The second type of seder is as much a matter of minhag  – custom – as it is of halakhah. This is what we might call the family seder, or the “because we’ve always done it this way and we like it” seder. The haggadah may be the traditional one – quite often it is nusach Maxwell House! But it may equally well be any other haggadah the family likes, or a random collections of different haggadot that have accumulated over the decades. It can also be a home version, whether typed on a typewriter (remember those?) and cut and pasted with actual scissors and glue, or compiled on a computer and printed out. Frequently, this haggadah bows to the short attention spans of small children or less-than-invested adults, cutting whole swaths of text and reducing the ritual actions to their basic structure. Sometimes, this seder simply stops with the meal and lops off the second half of the haggadah altogether. Reasons for performing a seder like this have to do with tradition and family connections: “We’ve always done it this way,” “We like to have a holiday together,”, “Bubbe makes the best gefilte fish, matzah ball soup, charoset, etc. etc.” There are sometimes Jewish identity issues tied up in this seder as well. Those who perform it may not care at all that the festival is commanded. Still they may argue, “We’re Jews, and Jews do Passover.” It’s instructive to note that apart from circumcision, Pesach is the most observedritual among Jews of all kinds.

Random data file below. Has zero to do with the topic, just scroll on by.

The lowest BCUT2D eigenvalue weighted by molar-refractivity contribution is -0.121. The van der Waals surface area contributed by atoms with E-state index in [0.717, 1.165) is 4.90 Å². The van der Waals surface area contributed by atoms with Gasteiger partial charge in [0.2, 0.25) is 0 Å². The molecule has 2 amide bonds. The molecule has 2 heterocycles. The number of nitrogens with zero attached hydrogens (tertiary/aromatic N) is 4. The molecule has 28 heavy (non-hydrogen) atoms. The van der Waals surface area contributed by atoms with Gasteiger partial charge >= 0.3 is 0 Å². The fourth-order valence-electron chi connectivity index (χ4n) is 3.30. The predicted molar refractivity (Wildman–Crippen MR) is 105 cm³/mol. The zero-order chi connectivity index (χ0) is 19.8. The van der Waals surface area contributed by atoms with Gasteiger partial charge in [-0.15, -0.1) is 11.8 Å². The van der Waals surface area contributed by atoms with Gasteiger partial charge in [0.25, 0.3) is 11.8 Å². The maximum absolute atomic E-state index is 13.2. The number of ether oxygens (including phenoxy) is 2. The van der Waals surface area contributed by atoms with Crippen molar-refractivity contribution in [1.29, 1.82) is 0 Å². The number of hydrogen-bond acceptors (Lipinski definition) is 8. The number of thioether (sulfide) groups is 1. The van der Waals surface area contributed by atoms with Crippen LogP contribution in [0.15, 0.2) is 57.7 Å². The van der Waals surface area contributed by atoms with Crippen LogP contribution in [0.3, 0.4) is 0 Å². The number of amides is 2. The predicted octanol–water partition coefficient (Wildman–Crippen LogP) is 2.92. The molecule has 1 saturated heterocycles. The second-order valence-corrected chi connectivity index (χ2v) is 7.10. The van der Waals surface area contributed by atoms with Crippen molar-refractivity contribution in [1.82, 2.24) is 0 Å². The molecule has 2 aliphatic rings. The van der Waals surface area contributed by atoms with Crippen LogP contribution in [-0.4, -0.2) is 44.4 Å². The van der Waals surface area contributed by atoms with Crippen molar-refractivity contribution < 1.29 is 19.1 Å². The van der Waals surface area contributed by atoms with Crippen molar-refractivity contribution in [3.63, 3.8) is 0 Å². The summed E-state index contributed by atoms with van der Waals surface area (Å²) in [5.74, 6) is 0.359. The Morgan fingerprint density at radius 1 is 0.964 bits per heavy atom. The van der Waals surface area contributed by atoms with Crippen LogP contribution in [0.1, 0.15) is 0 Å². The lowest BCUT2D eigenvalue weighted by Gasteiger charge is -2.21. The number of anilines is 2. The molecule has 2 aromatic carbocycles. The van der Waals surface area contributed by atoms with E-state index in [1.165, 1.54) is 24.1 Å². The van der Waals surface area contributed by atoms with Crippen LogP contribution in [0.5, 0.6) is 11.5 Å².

The third kind of seder looks for the spiritual meaning behind the actions. Whatever haggadah it uses is sure to be full of commentaries and alternative texts. It may draw on the writings of someone like Michael Strassfeld, who writes, “[Pesach] suggests that while slavery can be found everywhere and in everything, perhaps most of all it is found in the routine of the everyday. […It] calls us to reexamine our daily routine by making us change our most basic element, bread, the staff of life. Nothing is to be accepted as is; rather, all is to be held up for examination and reflection” (Strassfeld, A Book of Life). Such a seder notes that the words for Egypt, Mitzrayim, is also the word for “narrow places.” It comments on the puffed-up nature of chametz (things that are leavened) and draws an analogy between puffed foods and puffed egos. This type of seder may run the longest, as participants (often young people or older adults without small children) dig deep into the possible spiritual lesson of every step of the seder and linger over the many songs that give the participants a sense of reliving the story “as if they personally had come out of Egypt”.